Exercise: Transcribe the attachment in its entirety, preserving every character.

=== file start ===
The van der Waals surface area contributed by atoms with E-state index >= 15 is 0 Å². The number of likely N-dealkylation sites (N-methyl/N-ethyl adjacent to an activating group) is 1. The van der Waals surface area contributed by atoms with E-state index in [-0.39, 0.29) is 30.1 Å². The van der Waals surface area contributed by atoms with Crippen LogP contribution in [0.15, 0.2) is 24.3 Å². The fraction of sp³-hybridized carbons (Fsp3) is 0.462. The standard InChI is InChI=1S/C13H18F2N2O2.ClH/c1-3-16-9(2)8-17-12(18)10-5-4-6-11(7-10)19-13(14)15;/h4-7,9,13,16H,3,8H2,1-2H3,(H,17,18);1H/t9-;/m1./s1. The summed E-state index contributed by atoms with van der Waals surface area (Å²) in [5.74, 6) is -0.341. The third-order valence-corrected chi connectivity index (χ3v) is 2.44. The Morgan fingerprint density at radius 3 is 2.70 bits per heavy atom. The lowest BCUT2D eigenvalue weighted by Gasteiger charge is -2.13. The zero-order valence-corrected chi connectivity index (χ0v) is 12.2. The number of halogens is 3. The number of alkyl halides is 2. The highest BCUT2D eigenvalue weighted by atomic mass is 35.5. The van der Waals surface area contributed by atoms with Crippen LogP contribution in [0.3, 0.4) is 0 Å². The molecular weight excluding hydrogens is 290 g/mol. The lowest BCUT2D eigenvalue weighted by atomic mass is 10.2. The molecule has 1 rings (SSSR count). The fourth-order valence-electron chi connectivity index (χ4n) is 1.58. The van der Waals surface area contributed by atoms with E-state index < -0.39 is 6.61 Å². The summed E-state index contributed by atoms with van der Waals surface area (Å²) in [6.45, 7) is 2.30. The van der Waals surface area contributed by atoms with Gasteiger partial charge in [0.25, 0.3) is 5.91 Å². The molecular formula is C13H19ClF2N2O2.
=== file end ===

The van der Waals surface area contributed by atoms with E-state index >= 15 is 0 Å². The number of likely N-dealkylation sites (N-methyl/N-ethyl adjacent to an activating group) is 1. The van der Waals surface area contributed by atoms with E-state index in [-0.39, 0.29) is 30.1 Å². The van der Waals surface area contributed by atoms with Crippen LogP contribution in [0.15, 0.2) is 24.3 Å². The fraction of sp³-hybridized carbons (Fsp3) is 0.462. The standard InChI is InChI=1S/C13H18F2N2O2.ClH/c1-3-16-9(2)8-17-12(18)10-5-4-6-11(7-10)19-13(14)15;/h4-7,9,13,16H,3,8H2,1-2H3,(H,17,18);1H/t9-;/m1./s1. The summed E-state index contributed by atoms with van der Waals surface area (Å²) in [5.74, 6) is -0.341. The third-order valence-corrected chi connectivity index (χ3v) is 2.44. The Morgan fingerprint density at radius 3 is 2.70 bits per heavy atom. The lowest BCUT2D eigenvalue weighted by Gasteiger charge is -2.13. The zero-order valence-corrected chi connectivity index (χ0v) is 12.2. The number of halogens is 3. The number of alkyl halides is 2. The highest BCUT2D eigenvalue weighted by atomic mass is 35.5. The van der Waals surface area contributed by atoms with Crippen LogP contribution in [0.3, 0.4) is 0 Å². The molecular weight excluding hydrogens is 290 g/mol. The lowest BCUT2D eigenvalue weighted by atomic mass is 10.2. The molecule has 1 rings (SSSR count). The fourth-order valence-electron chi connectivity index (χ4n) is 1.58. The van der Waals surface area contributed by atoms with E-state index < -0.39 is 6.61 Å². The summed E-state index contributed by atoms with van der Waals surface area (Å²) in [6.45, 7) is 2.30. The van der Waals surface area contributed by atoms with Gasteiger partial charge in [0.25, 0.3) is 5.91 Å². The molecular formula is C13H19ClF2N2O2.